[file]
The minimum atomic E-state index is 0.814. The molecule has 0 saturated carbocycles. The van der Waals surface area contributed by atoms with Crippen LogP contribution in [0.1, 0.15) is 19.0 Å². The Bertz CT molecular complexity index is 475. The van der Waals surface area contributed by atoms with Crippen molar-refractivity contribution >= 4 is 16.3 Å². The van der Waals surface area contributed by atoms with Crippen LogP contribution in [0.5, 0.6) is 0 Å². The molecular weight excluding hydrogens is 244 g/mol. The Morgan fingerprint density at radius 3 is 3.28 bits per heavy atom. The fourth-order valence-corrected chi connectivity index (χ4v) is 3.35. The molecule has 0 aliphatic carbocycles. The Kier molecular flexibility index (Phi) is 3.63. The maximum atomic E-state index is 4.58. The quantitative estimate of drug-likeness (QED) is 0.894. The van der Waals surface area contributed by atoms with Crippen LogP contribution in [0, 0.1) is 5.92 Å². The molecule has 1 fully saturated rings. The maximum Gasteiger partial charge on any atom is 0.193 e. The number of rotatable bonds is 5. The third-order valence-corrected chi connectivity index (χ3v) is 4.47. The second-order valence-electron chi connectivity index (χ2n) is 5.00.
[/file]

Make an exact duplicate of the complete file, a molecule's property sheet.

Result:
The minimum atomic E-state index is 0.814. The molecule has 0 saturated carbocycles. The van der Waals surface area contributed by atoms with Crippen LogP contribution in [0.1, 0.15) is 19.0 Å². The Bertz CT molecular complexity index is 475. The van der Waals surface area contributed by atoms with Crippen molar-refractivity contribution >= 4 is 16.3 Å². The van der Waals surface area contributed by atoms with Crippen LogP contribution in [0.5, 0.6) is 0 Å². The molecular weight excluding hydrogens is 244 g/mol. The Morgan fingerprint density at radius 3 is 3.28 bits per heavy atom. The fourth-order valence-corrected chi connectivity index (χ4v) is 3.35. The molecule has 0 aliphatic carbocycles. The Kier molecular flexibility index (Phi) is 3.63. The maximum atomic E-state index is 4.58. The quantitative estimate of drug-likeness (QED) is 0.894. The van der Waals surface area contributed by atoms with Crippen LogP contribution in [0, 0.1) is 5.92 Å². The molecule has 1 fully saturated rings. The maximum Gasteiger partial charge on any atom is 0.193 e. The number of rotatable bonds is 5. The third-order valence-corrected chi connectivity index (χ3v) is 4.47. The second-order valence-electron chi connectivity index (χ2n) is 5.00.